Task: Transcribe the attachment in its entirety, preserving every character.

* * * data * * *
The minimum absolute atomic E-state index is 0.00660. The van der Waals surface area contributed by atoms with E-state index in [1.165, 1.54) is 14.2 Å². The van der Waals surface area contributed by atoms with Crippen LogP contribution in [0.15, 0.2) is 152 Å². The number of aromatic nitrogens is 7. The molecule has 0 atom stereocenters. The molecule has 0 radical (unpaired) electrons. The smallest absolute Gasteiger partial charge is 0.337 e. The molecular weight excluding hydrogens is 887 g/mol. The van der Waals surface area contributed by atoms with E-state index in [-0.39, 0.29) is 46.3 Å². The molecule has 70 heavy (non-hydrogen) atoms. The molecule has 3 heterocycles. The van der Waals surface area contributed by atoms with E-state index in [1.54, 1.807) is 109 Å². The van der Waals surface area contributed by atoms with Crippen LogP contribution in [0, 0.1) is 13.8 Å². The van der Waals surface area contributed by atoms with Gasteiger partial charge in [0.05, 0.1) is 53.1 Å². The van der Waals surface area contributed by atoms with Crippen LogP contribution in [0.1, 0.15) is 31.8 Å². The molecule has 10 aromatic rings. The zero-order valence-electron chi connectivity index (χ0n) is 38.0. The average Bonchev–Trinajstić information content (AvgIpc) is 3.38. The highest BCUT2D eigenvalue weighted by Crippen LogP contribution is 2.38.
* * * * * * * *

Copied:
The minimum absolute atomic E-state index is 0.00660. The van der Waals surface area contributed by atoms with E-state index in [1.165, 1.54) is 14.2 Å². The van der Waals surface area contributed by atoms with Crippen LogP contribution in [0.15, 0.2) is 152 Å². The number of aromatic nitrogens is 7. The molecule has 0 atom stereocenters. The molecule has 0 radical (unpaired) electrons. The smallest absolute Gasteiger partial charge is 0.337 e. The molecular weight excluding hydrogens is 887 g/mol. The van der Waals surface area contributed by atoms with E-state index in [-0.39, 0.29) is 46.3 Å². The molecule has 70 heavy (non-hydrogen) atoms. The molecule has 3 heterocycles. The van der Waals surface area contributed by atoms with E-state index in [1.54, 1.807) is 109 Å². The van der Waals surface area contributed by atoms with Crippen LogP contribution in [0, 0.1) is 13.8 Å². The van der Waals surface area contributed by atoms with Gasteiger partial charge in [0.05, 0.1) is 53.1 Å². The van der Waals surface area contributed by atoms with Crippen LogP contribution in [0.1, 0.15) is 31.8 Å². The molecule has 10 aromatic rings. The zero-order valence-electron chi connectivity index (χ0n) is 38.0. The average Bonchev–Trinajstić information content (AvgIpc) is 3.38. The highest BCUT2D eigenvalue weighted by Crippen LogP contribution is 2.38.